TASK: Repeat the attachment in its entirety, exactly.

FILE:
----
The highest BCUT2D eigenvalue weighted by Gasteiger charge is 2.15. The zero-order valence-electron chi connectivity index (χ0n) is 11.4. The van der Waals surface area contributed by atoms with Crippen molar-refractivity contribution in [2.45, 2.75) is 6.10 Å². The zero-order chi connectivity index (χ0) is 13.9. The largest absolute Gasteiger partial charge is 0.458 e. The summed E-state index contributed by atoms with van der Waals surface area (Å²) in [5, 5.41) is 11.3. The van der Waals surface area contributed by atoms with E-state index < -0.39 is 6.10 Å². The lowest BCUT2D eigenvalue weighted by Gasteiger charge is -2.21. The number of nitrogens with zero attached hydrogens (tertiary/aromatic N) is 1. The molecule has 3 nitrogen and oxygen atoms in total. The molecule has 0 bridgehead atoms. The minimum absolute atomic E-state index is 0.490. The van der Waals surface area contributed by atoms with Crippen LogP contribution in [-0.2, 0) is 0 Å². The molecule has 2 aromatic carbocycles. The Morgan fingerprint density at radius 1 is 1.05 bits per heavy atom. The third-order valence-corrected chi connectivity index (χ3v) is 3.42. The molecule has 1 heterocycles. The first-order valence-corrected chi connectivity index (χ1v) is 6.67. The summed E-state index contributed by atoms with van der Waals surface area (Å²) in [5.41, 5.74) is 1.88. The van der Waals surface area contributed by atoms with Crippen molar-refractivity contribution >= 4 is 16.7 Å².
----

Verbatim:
The highest BCUT2D eigenvalue weighted by Gasteiger charge is 2.15. The zero-order valence-electron chi connectivity index (χ0n) is 11.4. The van der Waals surface area contributed by atoms with Crippen molar-refractivity contribution in [2.45, 2.75) is 6.10 Å². The zero-order chi connectivity index (χ0) is 13.9. The largest absolute Gasteiger partial charge is 0.458 e. The summed E-state index contributed by atoms with van der Waals surface area (Å²) in [5, 5.41) is 11.3. The van der Waals surface area contributed by atoms with E-state index < -0.39 is 6.10 Å². The lowest BCUT2D eigenvalue weighted by Gasteiger charge is -2.21. The number of nitrogens with zero attached hydrogens (tertiary/aromatic N) is 1. The molecule has 3 nitrogen and oxygen atoms in total. The molecule has 0 bridgehead atoms. The minimum absolute atomic E-state index is 0.490. The van der Waals surface area contributed by atoms with Crippen LogP contribution in [-0.2, 0) is 0 Å². The molecule has 2 aromatic carbocycles. The Morgan fingerprint density at radius 1 is 1.05 bits per heavy atom. The third-order valence-corrected chi connectivity index (χ3v) is 3.42. The molecule has 1 heterocycles. The first-order valence-corrected chi connectivity index (χ1v) is 6.67. The summed E-state index contributed by atoms with van der Waals surface area (Å²) in [5.41, 5.74) is 1.88. The van der Waals surface area contributed by atoms with Crippen molar-refractivity contribution >= 4 is 16.7 Å².